With the threat of floodwaters rescinded, members of the Cedar Rapids City Council are poised to throw off the shackles of community goodwill. Unfortunately, pesky facts about a proposed mixed-income housing project remain as sturdy as temporary flood barriers. Fact: Walking away from Commonbond Communities’ proposed 45-unit housing project along Edgewood Road means walking away from $280,000 for the sale of city-owned land and $8 million in federal tax credits awarded through a site-specific Iowa Finance Authority demonstration grant. Fact: The vast majority of the housing units — all but five which are reserved as homeless supportive housing — are market-rate or earmarked for people who earn 60-to-80 percent of the area’s median income level. [caption id="attachment_82" align="alignright" width="300"] The Tree of the Five Seasons in Cedar Rapids, Iowa. (Liz…
Read More
White House Housing Toolkit a good start

White House Housing Toolkit a good start

Gazette Column
Have outdated and onerous zoning ordinances and environmental protections stifled housing development and local economies? A new federal report says they have, contributing to issues such as income inequality, gentrification, strained safety nets, commute lengths, racial segregation and homelessness. The past few days have been nearly overwhelming. We survived (and at least partially mitigated) another historic flood, did our best to absorb this election season’s first presidential debate, and remain in mourning for the latest young life claimed by senseless gun violence. It’s little wonder a new housing report didn’t spawn big, local headlines. [caption id="attachment_150" align="alignright" width="640"] (Jim Slosiarek/The Gazette)[/caption] Yet this White House produced “toolkit” offers a road map not only for the housing-strapped California coast, but for Midwestern cities like Iowa City and Cedar Rapids as they…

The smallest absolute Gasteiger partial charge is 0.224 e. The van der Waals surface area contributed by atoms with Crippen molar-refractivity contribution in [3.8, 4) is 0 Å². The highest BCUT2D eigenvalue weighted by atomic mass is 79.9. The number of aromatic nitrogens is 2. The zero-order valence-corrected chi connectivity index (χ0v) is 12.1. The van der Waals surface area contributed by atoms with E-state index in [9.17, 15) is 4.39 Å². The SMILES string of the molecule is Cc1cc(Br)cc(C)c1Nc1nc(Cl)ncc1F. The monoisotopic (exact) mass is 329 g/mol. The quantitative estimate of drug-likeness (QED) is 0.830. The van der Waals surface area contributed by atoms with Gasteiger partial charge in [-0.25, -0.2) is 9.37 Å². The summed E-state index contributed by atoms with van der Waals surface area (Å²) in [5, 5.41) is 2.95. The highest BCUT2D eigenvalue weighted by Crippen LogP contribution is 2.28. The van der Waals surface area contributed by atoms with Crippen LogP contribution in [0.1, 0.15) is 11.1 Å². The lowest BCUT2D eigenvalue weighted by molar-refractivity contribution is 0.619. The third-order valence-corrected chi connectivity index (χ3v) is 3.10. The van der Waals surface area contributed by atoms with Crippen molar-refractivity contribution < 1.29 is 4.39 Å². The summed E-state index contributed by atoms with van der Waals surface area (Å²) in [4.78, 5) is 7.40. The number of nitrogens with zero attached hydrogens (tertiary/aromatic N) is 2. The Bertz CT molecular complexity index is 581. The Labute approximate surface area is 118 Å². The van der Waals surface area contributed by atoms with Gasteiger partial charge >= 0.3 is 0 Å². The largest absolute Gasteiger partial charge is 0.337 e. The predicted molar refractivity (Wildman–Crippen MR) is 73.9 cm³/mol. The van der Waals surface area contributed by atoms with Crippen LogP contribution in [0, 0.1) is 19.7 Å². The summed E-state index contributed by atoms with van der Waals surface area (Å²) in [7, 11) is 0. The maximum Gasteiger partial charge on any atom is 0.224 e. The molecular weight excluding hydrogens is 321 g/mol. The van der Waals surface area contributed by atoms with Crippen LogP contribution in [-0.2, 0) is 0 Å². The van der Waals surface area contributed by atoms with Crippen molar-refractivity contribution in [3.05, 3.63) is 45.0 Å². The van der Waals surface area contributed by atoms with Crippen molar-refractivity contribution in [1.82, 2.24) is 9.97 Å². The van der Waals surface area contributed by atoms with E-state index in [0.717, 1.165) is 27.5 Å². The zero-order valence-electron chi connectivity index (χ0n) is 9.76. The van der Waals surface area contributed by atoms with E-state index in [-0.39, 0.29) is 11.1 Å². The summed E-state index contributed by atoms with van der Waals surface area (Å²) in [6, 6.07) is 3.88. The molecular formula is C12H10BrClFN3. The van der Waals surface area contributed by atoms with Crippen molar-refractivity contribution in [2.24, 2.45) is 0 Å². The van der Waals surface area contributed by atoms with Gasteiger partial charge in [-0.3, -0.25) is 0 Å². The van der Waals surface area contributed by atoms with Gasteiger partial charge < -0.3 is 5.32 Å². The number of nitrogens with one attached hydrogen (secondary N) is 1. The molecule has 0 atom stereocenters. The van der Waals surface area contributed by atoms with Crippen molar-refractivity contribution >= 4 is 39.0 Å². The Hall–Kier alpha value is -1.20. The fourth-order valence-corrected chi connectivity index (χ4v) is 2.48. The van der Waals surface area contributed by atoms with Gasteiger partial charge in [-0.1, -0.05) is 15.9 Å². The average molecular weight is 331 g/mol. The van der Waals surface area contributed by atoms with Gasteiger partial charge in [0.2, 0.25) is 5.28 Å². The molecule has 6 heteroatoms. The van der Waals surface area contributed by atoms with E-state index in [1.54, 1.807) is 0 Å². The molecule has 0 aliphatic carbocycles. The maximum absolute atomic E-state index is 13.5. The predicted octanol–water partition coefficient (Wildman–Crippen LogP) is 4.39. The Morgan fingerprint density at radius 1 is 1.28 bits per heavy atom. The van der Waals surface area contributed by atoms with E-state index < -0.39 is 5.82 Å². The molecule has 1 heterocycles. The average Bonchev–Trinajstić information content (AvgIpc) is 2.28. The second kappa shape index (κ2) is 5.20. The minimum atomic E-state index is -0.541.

Read More
Make Cedar Rapids zoning inclusive

Make Cedar Rapids zoning inclusive

Gazette Column
DES MOINES — The City of Cedar Rapids is in the process of updating its zoning code and, after attending the 2016 HousingIowa Conference this week, I’ve got an idea. I’d like to say that what I’m proposing is something new and radical. But it isn’t. In fact, it is a type of zoning that’s been used in Montgomery County, Maryland, since 1974. [caption id="attachment_150" align="alignright" width="640"] Housing development in Cedar Rapids, Iowa. Presenters at the 2016 HousingIowa Conference made a pitch for inclusionary zoning. (Jim Slosiarek/The Gazette)[/caption] Iowa City has discussed it for more than a decade, and has managed to partially implement it. Inclusionary zoning, also referred to as inclusionary housing this week at the conference, is term for local planning ordinances that require a given share of…
Read More
Transit blog, day four

Transit blog, day four

Featured, Gazette Blog